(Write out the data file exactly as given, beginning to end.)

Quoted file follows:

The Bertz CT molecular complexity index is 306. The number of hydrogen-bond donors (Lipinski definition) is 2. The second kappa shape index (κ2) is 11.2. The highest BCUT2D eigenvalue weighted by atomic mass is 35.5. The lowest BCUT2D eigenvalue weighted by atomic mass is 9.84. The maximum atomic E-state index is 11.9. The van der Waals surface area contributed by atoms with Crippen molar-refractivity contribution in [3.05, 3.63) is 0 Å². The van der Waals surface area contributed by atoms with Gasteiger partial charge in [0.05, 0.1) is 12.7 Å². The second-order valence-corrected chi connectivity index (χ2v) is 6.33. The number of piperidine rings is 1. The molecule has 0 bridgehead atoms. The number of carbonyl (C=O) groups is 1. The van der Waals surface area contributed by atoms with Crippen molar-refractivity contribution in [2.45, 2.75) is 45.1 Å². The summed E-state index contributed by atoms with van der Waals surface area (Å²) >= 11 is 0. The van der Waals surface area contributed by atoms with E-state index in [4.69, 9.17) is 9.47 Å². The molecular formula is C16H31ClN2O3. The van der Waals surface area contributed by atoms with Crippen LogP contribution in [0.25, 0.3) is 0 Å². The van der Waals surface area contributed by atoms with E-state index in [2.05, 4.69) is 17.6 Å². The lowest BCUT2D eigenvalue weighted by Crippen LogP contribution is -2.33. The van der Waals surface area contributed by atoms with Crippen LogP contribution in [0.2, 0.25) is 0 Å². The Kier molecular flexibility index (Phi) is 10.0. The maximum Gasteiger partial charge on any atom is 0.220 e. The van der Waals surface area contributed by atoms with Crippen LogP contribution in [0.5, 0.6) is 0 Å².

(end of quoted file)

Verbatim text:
The Bertz CT molecular complexity index is 306. The number of hydrogen-bond donors (Lipinski definition) is 2. The second kappa shape index (κ2) is 11.2. The highest BCUT2D eigenvalue weighted by atomic mass is 35.5. The lowest BCUT2D eigenvalue weighted by atomic mass is 9.84. The maximum atomic E-state index is 11.9. The van der Waals surface area contributed by atoms with Crippen molar-refractivity contribution in [3.05, 3.63) is 0 Å². The van der Waals surface area contributed by atoms with Gasteiger partial charge in [0.05, 0.1) is 12.7 Å². The second-order valence-corrected chi connectivity index (χ2v) is 6.33. The number of piperidine rings is 1. The molecule has 0 bridgehead atoms. The number of carbonyl (C=O) groups is 1. The van der Waals surface area contributed by atoms with Crippen molar-refractivity contribution in [2.45, 2.75) is 45.1 Å². The summed E-state index contributed by atoms with van der Waals surface area (Å²) >= 11 is 0. The van der Waals surface area contributed by atoms with E-state index in [4.69, 9.17) is 9.47 Å². The molecular formula is C16H31ClN2O3. The van der Waals surface area contributed by atoms with Crippen LogP contribution in [0.25, 0.3) is 0 Å². The van der Waals surface area contributed by atoms with E-state index in [2.05, 4.69) is 17.6 Å². The lowest BCUT2D eigenvalue weighted by Crippen LogP contribution is -2.33. The van der Waals surface area contributed by atoms with Crippen LogP contribution in [0.2, 0.25) is 0 Å². The Kier molecular flexibility index (Phi) is 10.0. The maximum Gasteiger partial charge on any atom is 0.220 e. The van der Waals surface area contributed by atoms with Crippen LogP contribution in [0.5, 0.6) is 0 Å².